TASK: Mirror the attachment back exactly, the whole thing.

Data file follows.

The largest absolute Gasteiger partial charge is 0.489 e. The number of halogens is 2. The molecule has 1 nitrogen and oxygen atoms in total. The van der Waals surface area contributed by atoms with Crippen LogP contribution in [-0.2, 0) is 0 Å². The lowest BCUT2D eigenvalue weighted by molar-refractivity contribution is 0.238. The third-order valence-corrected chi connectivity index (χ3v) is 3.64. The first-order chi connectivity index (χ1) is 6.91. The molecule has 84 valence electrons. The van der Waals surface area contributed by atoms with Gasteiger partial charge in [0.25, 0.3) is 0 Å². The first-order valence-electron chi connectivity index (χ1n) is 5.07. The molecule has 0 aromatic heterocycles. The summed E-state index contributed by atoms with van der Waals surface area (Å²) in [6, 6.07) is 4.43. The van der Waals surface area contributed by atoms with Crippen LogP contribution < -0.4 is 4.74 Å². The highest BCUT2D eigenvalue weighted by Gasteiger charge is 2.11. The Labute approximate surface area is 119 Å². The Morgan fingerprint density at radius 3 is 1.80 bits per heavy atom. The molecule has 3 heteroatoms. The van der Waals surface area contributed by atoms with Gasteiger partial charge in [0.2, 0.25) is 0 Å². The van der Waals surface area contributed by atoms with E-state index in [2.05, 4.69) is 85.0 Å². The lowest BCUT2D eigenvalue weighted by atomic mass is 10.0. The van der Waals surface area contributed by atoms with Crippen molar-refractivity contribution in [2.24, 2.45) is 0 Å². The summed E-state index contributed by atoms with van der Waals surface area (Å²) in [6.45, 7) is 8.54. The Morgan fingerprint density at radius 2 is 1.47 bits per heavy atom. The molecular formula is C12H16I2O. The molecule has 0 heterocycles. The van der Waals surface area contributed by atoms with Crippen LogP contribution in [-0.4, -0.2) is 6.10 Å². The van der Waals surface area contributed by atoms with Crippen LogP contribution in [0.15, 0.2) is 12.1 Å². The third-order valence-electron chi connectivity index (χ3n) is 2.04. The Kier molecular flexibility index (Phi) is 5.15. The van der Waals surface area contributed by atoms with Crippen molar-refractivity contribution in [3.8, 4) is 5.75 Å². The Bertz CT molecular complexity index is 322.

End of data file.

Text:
The largest absolute Gasteiger partial charge is 0.489 e. The number of halogens is 2. The molecule has 1 nitrogen and oxygen atoms in total. The van der Waals surface area contributed by atoms with Crippen LogP contribution in [-0.2, 0) is 0 Å². The lowest BCUT2D eigenvalue weighted by molar-refractivity contribution is 0.238. The third-order valence-corrected chi connectivity index (χ3v) is 3.64. The first-order chi connectivity index (χ1) is 6.91. The molecule has 84 valence electrons. The van der Waals surface area contributed by atoms with Gasteiger partial charge in [0.25, 0.3) is 0 Å². The first-order valence-electron chi connectivity index (χ1n) is 5.07. The molecule has 0 aromatic heterocycles. The summed E-state index contributed by atoms with van der Waals surface area (Å²) in [6, 6.07) is 4.43. The van der Waals surface area contributed by atoms with Crippen LogP contribution < -0.4 is 4.74 Å². The highest BCUT2D eigenvalue weighted by Gasteiger charge is 2.11. The Labute approximate surface area is 119 Å². The Morgan fingerprint density at radius 3 is 1.80 bits per heavy atom. The molecule has 3 heteroatoms. The van der Waals surface area contributed by atoms with Gasteiger partial charge in [0.2, 0.25) is 0 Å². The van der Waals surface area contributed by atoms with E-state index in [2.05, 4.69) is 85.0 Å². The lowest BCUT2D eigenvalue weighted by atomic mass is 10.0. The van der Waals surface area contributed by atoms with Crippen molar-refractivity contribution in [2.24, 2.45) is 0 Å². The summed E-state index contributed by atoms with van der Waals surface area (Å²) in [6.45, 7) is 8.54. The Morgan fingerprint density at radius 2 is 1.47 bits per heavy atom. The molecular formula is C12H16I2O. The molecule has 0 heterocycles. The van der Waals surface area contributed by atoms with Crippen LogP contribution in [-0.4, -0.2) is 6.10 Å². The van der Waals surface area contributed by atoms with Crippen LogP contribution in [0.15, 0.2) is 12.1 Å². The third-order valence-electron chi connectivity index (χ3n) is 2.04. The Kier molecular flexibility index (Phi) is 5.15. The van der Waals surface area contributed by atoms with Crippen molar-refractivity contribution in [3.8, 4) is 5.75 Å². The Bertz CT molecular complexity index is 322.